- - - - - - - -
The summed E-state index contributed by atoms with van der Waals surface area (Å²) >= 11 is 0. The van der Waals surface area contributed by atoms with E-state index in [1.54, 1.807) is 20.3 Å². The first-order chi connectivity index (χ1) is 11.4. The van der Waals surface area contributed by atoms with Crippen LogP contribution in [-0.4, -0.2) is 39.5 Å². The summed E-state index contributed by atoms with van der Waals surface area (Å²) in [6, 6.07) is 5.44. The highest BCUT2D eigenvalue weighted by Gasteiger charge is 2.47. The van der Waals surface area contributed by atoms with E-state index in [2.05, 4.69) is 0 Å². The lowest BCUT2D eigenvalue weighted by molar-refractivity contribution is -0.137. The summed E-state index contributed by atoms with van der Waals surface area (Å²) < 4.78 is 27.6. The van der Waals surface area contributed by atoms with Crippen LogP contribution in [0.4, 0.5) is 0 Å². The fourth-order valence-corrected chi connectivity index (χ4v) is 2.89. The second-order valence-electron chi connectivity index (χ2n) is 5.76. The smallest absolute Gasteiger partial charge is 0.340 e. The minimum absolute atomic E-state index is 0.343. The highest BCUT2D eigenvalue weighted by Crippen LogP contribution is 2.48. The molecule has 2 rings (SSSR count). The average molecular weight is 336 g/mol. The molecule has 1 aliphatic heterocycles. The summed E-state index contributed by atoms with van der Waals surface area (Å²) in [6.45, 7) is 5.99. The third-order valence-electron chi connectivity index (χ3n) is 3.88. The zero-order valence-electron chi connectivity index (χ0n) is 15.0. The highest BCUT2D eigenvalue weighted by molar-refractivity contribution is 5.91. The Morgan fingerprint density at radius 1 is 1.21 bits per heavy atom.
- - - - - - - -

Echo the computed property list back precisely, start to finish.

The summed E-state index contributed by atoms with van der Waals surface area (Å²) >= 11 is 0. The van der Waals surface area contributed by atoms with E-state index in [1.54, 1.807) is 20.3 Å². The first-order chi connectivity index (χ1) is 11.4. The van der Waals surface area contributed by atoms with Crippen LogP contribution in [-0.4, -0.2) is 39.5 Å². The summed E-state index contributed by atoms with van der Waals surface area (Å²) in [6, 6.07) is 5.44. The highest BCUT2D eigenvalue weighted by Gasteiger charge is 2.47. The van der Waals surface area contributed by atoms with E-state index in [2.05, 4.69) is 0 Å². The lowest BCUT2D eigenvalue weighted by molar-refractivity contribution is -0.137. The summed E-state index contributed by atoms with van der Waals surface area (Å²) < 4.78 is 27.6. The van der Waals surface area contributed by atoms with Crippen LogP contribution in [0.4, 0.5) is 0 Å². The fourth-order valence-corrected chi connectivity index (χ4v) is 2.89. The second-order valence-electron chi connectivity index (χ2n) is 5.76. The smallest absolute Gasteiger partial charge is 0.340 e. The minimum absolute atomic E-state index is 0.343. The highest BCUT2D eigenvalue weighted by Crippen LogP contribution is 2.48. The molecule has 2 rings (SSSR count). The average molecular weight is 336 g/mol. The molecule has 1 aliphatic heterocycles. The summed E-state index contributed by atoms with van der Waals surface area (Å²) in [6.45, 7) is 5.99. The third-order valence-electron chi connectivity index (χ3n) is 3.88. The zero-order valence-electron chi connectivity index (χ0n) is 15.0. The highest BCUT2D eigenvalue weighted by molar-refractivity contribution is 5.91. The Morgan fingerprint density at radius 1 is 1.21 bits per heavy atom.